In ancient Rome, flowers were seen as customary representations of renewal and rebirth and both men and women wore wreaths and garlands of flowers and foliage on joyful events. They were presented to gods, especially the goddesses Venus and Flora. Venus, the goddess of spring, received roses during both the wine festival and her ritual cleaning (lavatio) on April 1 (Vinalia). The Roman army observed rose festivals known as Rosaliae signorum, where they decorated the military standards with garlands. Four thousand narcissus flowers were supplied by a florist to a wedding, according to an Imperial-business letter that was written on papyrus. More men than women wore flower garlands. Roman poet Statius portrays a groom as donning a garland of falsehoods, violets, and roses in the first century AD.
Flowers were presented as gifts and used to symbolize certain meanings during the Middle Ages, which saw a boom in plant symbolism. Through the Renaissance and later into the Victorian era, this custom persisted and eventually evolved into floriography (cryptologic communication through flowers). Victorians were so enthralled by this custom that they even developed floral dictionaries to help them interpret the meanings conveyed by floral arrangements. Flowers were a means of communication. It allowed for the communication of messages between lovers, friends, families, and even strangers. Flowers conveyed a variety of emotions, including “I love you,” “I cherish you, my friend,” and “I’m sorry.” They were essential in enabling Victorian inhabitants to express their emotions. You see, Victorians believed that expressing your feelings was unpleasant. So, in the Middle Ages, they modified the list of floral meanings. They then put these into practice in their interactions with one another. Romances were featured in this. Traditionally, courting involved flower exchanges. Even some organizations came up with other floral metaphors. To converse covertly and away from inquisitive eyes, they did this. Soon later, the majority of people became familiar with the meanings of all flowers and floral arrangements. They were able to carry on a discussion for the duration without speaking. Giving flowers as a gift became a common custom. Soon, bouquets were being used to convey specific messages to other individuals. Even the presentation of the flower gift became a component of the sender’s message. Throughout history, this custom persisted (obviously with less spectacular quality).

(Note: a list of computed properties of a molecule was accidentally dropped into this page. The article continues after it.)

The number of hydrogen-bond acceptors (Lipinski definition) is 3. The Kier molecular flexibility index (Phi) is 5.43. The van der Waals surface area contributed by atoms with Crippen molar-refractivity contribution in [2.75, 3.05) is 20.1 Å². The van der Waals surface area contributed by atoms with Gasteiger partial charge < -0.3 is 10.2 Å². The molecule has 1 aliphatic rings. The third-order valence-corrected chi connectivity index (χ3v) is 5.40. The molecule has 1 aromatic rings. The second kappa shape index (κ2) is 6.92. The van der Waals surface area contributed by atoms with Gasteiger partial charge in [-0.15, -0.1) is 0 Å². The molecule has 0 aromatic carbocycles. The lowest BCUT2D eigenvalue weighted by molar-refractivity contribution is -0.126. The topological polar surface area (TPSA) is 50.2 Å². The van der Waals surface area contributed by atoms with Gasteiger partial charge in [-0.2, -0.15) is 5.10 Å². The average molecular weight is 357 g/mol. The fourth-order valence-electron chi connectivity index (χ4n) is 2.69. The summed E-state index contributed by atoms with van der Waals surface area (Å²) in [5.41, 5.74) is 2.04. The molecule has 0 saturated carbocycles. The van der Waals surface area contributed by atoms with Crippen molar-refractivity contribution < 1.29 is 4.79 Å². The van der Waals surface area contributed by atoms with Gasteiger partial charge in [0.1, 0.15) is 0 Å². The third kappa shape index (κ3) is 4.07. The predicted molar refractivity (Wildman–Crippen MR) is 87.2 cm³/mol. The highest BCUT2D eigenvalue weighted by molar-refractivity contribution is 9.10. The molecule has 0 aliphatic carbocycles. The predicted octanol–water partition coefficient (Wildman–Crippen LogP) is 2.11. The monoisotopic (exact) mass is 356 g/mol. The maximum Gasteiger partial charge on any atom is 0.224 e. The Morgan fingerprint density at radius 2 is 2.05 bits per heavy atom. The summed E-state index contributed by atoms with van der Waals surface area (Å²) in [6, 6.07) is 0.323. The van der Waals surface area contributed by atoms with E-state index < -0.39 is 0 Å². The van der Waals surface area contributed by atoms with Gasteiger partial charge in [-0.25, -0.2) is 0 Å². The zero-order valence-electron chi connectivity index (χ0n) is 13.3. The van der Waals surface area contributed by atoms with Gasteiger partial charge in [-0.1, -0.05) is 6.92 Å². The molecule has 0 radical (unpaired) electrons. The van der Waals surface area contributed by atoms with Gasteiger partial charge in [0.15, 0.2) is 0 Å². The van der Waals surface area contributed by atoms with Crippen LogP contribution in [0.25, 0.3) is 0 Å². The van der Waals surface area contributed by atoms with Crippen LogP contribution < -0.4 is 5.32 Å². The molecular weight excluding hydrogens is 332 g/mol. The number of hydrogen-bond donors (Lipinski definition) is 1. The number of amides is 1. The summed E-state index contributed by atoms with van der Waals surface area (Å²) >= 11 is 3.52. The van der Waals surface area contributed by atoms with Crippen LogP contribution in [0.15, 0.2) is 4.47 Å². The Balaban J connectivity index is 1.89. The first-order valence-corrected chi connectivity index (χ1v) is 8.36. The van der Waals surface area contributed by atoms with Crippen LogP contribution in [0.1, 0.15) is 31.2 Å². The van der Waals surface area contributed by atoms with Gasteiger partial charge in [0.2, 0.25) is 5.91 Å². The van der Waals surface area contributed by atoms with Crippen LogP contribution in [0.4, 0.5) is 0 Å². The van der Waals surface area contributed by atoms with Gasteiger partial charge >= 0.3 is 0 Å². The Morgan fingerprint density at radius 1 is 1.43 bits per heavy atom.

Giving flowers combines its complicated past with modern culture. Like the Egyptians, we consider sending flowers as a token of condolence to be sincere. Like the Greeks and Romans, we want to make our loved ones’ days brighter by sending them flower gifts. We still use flowers to enhance our ability to connect with others and communicate, just like our predecessors did. Consider the history of flower giving the next time you offer someone flowers or even buy some for yourself. Flowers are used for numerous occasions.